Order of Things (1)

Four Similitudes

In the second chapter of The Order of Things Foucault proposes that prior to the seventeenth century, resemblance was a constructive part of the knowledge of Western culture. At the dawning of the Renaissance, resemblance lost its relationship with knowledge and began to disappear from our sphere of cognition. Similitude replaced resemblance as an organizing principle for knowledge.

One of the features of resemblance, and perhaps the cause for its ultimate failure as an organizing principle is that resemblance is form of repetition involving distortion. Shifts in language and errors of representation were entailed in reproductive technologies. The output of a scriptorium, or of a visual artist working during the period was not measured by the quality of their resemblance. The standards for resemblance during the sixteenth century seem to me to be rather lax, however, I have noticed repeated indictments of “mere resemblance” across my readings in the eighteenth century. But I’m not sure if the “cure” isn’t worse than the disease.

The available tropes of resemblance in the seventeenth century were copious, but Foucault isolates four “essential” tropes: convenientia, aemelatio, analogy, sympathy.

Convenientia denotes an adjacency, a convenience of proximity. Resemblance is linked to space—or, in a profound sense, place. The world was seen as a chain of being where things are tied together in points of contact.

Aemulation is also a trope of convenience, but rather than being tied to a sense of place, it bridges the space through a more optical type of adjacency. Each figure is reflected in the other, like a set of concentric circles dissipating across a pond.

Analogy is in one sense, a superimposition of these two terms. However, unlike the other terms it places man in the center of a field of radiation which reflects the analogous relations between other things which form the chain of being.

The fourth relation, sympathy, is directed inward rather than outward like analogy. Together with its negation, antipathy, this fourth trope explains the other three:

The whole volume of the world, all the adjacencies of “convenience,” all the echoes of emulation, all the linkages of analogy, are supported, maintained, and doubled by this space governed by sympathy and antipathy, which are ceaselessly drawing things together and holding them apart. By means of this interplay, the world remains identical; resemblances continue to be what they are, and to resemble one another. The same remains the same, riveted onto itself. (25)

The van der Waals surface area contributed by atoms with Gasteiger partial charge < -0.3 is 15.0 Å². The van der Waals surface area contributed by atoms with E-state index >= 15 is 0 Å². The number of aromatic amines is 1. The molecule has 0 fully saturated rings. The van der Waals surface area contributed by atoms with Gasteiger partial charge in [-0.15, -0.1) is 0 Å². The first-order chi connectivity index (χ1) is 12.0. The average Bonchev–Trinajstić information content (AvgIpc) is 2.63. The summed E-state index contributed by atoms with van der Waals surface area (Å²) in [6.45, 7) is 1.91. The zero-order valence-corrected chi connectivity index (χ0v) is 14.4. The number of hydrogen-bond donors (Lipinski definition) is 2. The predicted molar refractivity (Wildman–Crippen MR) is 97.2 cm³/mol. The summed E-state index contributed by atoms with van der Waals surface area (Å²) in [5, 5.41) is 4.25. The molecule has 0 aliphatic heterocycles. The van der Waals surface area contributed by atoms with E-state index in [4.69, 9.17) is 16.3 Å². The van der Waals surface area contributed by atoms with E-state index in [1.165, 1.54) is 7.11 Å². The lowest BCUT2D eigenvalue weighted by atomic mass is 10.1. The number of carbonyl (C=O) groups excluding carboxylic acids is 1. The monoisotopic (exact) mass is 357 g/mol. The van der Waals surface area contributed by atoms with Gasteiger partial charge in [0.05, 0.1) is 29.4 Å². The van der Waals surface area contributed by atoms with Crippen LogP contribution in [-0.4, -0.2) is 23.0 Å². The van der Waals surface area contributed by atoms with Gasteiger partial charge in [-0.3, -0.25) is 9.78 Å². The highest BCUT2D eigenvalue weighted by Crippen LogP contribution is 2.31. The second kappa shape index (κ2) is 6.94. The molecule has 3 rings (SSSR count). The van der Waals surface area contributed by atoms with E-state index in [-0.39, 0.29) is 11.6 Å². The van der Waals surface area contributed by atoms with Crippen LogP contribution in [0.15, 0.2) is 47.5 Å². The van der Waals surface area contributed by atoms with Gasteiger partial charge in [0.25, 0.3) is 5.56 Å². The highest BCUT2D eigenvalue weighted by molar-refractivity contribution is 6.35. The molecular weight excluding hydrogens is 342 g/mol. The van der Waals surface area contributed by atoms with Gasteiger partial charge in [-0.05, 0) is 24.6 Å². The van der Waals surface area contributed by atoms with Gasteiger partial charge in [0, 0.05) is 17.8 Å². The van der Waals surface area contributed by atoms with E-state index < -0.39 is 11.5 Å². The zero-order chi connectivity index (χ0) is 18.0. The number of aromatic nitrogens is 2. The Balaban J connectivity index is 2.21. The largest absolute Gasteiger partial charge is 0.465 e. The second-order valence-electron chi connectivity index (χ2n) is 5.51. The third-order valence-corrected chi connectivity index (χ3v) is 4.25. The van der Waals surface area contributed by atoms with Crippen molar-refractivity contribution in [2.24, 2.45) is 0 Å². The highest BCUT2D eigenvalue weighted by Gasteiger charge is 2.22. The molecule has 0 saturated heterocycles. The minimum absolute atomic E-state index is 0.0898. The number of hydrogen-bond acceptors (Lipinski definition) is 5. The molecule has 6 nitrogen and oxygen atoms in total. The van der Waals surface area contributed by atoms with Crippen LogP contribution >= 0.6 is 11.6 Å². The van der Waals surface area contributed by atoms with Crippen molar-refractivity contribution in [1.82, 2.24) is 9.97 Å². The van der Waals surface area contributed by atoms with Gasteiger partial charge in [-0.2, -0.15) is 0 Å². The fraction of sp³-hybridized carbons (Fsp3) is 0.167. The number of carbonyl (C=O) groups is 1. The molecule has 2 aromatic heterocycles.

The problem of resemblance as a form of knowledge comes from the parallel nature of marking or naming it. Foucault sees this process as “pursuing and endless zigzag course from resemblance to what resembles it” (29). Signification severs the rivets which hold our perception of the world as continuous together. It replaces resemblance with similitude. However, Foucault alleges that the sixteenth century was locked in a world of resemblances:

Resemblance never remains stable within itself; it can be fixed only when it refers back to another similitude, which then, in turn, refers to others; each resemblance, therefore, has value only from the accumulation of all others, and therefore the whole world must be explored if the slightest change of analogies is to be justified and finally take on the appearance of certainty. [emphasis mine]

It is therefore a knowledge that can, and must, proceed by the infinite accumulation of confirmations all dependant on one another. For this reason, from its very foundations, this knowledge will be a thing of sand.

. . . By positing resemblance as the link between signs and what they indicate (thus making resemblance a third force and a sole power, since it resides in both the mark and the content in an identical fashion), sixteenth-century knowledge condemned itself to never knowing anything but the same thing, and to knowing that thing only at the unattainable end of an endless journey. (30)

It seems to me that the problem is vested in the imperfection of signification. Rather than celebrate the loss of resemblance in favor of similitude like Foucault, or more pointedly, Baudrillard, I tend to mourn this loss. It seems like we have clothed our nakedness with words that are ill-suited for the task of protecting us from the world. Similitude also entails a process of distortion.

While the explanatory power of the epistemé explored by Foucault in The Order of Things is ultimately weak and easily disputed in terms of its universalizing power, it seems like a fair place to examine the growth towards the ascendancy of similitude over resemblance.